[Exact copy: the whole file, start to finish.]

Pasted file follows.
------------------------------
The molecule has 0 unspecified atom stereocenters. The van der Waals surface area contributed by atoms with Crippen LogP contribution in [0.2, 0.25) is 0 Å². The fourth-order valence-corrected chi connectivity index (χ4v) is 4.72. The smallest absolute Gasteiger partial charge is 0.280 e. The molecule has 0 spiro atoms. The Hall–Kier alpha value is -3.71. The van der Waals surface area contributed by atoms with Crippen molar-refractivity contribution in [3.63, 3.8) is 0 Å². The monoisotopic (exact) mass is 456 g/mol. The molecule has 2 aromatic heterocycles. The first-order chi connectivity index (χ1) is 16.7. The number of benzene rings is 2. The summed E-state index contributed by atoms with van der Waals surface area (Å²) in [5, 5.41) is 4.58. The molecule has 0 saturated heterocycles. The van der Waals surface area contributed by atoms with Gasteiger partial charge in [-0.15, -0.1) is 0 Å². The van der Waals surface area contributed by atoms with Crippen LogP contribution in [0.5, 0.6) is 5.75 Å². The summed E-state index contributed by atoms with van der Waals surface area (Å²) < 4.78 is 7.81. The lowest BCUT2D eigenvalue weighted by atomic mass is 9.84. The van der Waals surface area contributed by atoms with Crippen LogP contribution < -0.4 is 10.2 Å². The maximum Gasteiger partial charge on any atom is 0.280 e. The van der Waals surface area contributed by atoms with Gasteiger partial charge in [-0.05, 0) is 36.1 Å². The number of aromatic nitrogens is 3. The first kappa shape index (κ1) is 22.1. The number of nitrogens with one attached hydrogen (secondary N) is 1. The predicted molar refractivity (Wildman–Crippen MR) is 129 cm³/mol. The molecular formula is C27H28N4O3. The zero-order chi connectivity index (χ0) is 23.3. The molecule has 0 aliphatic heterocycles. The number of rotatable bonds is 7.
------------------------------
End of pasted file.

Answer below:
The molecule has 0 unspecified atom stereocenters. The van der Waals surface area contributed by atoms with Crippen LogP contribution in [0.2, 0.25) is 0 Å². The fourth-order valence-corrected chi connectivity index (χ4v) is 4.72. The smallest absolute Gasteiger partial charge is 0.280 e. The molecule has 0 spiro atoms. The Hall–Kier alpha value is -3.71. The van der Waals surface area contributed by atoms with Crippen molar-refractivity contribution in [3.63, 3.8) is 0 Å². The monoisotopic (exact) mass is 456 g/mol. The molecule has 2 aromatic heterocycles. The first-order chi connectivity index (χ1) is 16.7. The number of benzene rings is 2. The summed E-state index contributed by atoms with van der Waals surface area (Å²) in [5, 5.41) is 4.58. The molecule has 0 saturated heterocycles. The van der Waals surface area contributed by atoms with Gasteiger partial charge in [-0.15, -0.1) is 0 Å². The van der Waals surface area contributed by atoms with Crippen LogP contribution in [0.5, 0.6) is 5.75 Å². The summed E-state index contributed by atoms with van der Waals surface area (Å²) < 4.78 is 7.81. The lowest BCUT2D eigenvalue weighted by atomic mass is 9.84. The van der Waals surface area contributed by atoms with Crippen LogP contribution < -0.4 is 10.2 Å². The maximum Gasteiger partial charge on any atom is 0.280 e. The van der Waals surface area contributed by atoms with Gasteiger partial charge in [-0.05, 0) is 36.1 Å². The number of aromatic nitrogens is 3. The first kappa shape index (κ1) is 22.1. The number of nitrogens with one attached hydrogen (secondary N) is 1. The predicted molar refractivity (Wildman–Crippen MR) is 129 cm³/mol. The molecular formula is C27H28N4O3. The zero-order chi connectivity index (χ0) is 23.3. The molecule has 0 aliphatic heterocycles. The number of rotatable bonds is 7.